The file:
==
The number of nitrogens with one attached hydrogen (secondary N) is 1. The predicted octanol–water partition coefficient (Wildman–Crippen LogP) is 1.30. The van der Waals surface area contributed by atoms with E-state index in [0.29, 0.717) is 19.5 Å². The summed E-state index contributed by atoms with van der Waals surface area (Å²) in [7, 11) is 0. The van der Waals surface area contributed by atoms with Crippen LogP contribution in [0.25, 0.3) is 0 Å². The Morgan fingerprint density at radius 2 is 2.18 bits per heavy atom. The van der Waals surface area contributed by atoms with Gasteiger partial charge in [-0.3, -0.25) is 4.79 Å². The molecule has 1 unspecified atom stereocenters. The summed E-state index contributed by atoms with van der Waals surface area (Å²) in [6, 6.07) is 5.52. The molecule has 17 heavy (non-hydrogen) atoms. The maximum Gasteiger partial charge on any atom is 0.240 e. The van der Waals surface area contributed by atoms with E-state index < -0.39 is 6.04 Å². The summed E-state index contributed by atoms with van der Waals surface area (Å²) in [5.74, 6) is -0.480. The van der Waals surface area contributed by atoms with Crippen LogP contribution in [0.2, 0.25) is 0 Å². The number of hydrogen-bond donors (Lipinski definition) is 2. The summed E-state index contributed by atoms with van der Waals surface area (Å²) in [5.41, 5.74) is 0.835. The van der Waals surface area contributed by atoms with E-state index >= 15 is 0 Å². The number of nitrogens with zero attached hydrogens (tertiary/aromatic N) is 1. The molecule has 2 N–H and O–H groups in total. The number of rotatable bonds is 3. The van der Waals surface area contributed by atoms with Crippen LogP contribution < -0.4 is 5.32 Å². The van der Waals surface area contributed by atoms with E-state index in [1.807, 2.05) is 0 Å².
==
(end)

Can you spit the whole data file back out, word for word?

The number of nitrogens with one attached hydrogen (secondary N) is 1. The predicted octanol–water partition coefficient (Wildman–Crippen LogP) is 1.30. The van der Waals surface area contributed by atoms with E-state index in [0.29, 0.717) is 19.5 Å². The summed E-state index contributed by atoms with van der Waals surface area (Å²) in [7, 11) is 0. The van der Waals surface area contributed by atoms with Crippen LogP contribution in [0.25, 0.3) is 0 Å². The Morgan fingerprint density at radius 2 is 2.18 bits per heavy atom. The van der Waals surface area contributed by atoms with Gasteiger partial charge in [-0.3, -0.25) is 4.79 Å². The molecule has 1 unspecified atom stereocenters. The summed E-state index contributed by atoms with van der Waals surface area (Å²) in [6, 6.07) is 5.52. The molecule has 17 heavy (non-hydrogen) atoms. The maximum Gasteiger partial charge on any atom is 0.240 e. The van der Waals surface area contributed by atoms with E-state index < -0.39 is 6.04 Å². The summed E-state index contributed by atoms with van der Waals surface area (Å²) in [5.74, 6) is -0.480. The van der Waals surface area contributed by atoms with Crippen LogP contribution in [0.2, 0.25) is 0 Å². The number of hydrogen-bond donors (Lipinski definition) is 2. The summed E-state index contributed by atoms with van der Waals surface area (Å²) in [5.41, 5.74) is 0.835. The van der Waals surface area contributed by atoms with E-state index >= 15 is 0 Å². The number of nitrogens with zero attached hydrogens (tertiary/aromatic N) is 1. The molecule has 2 N–H and O–H groups in total. The number of rotatable bonds is 3. The van der Waals surface area contributed by atoms with Crippen LogP contribution < -0.4 is 5.32 Å². The van der Waals surface area contributed by atoms with E-state index in [1.807, 2.05) is 0 Å².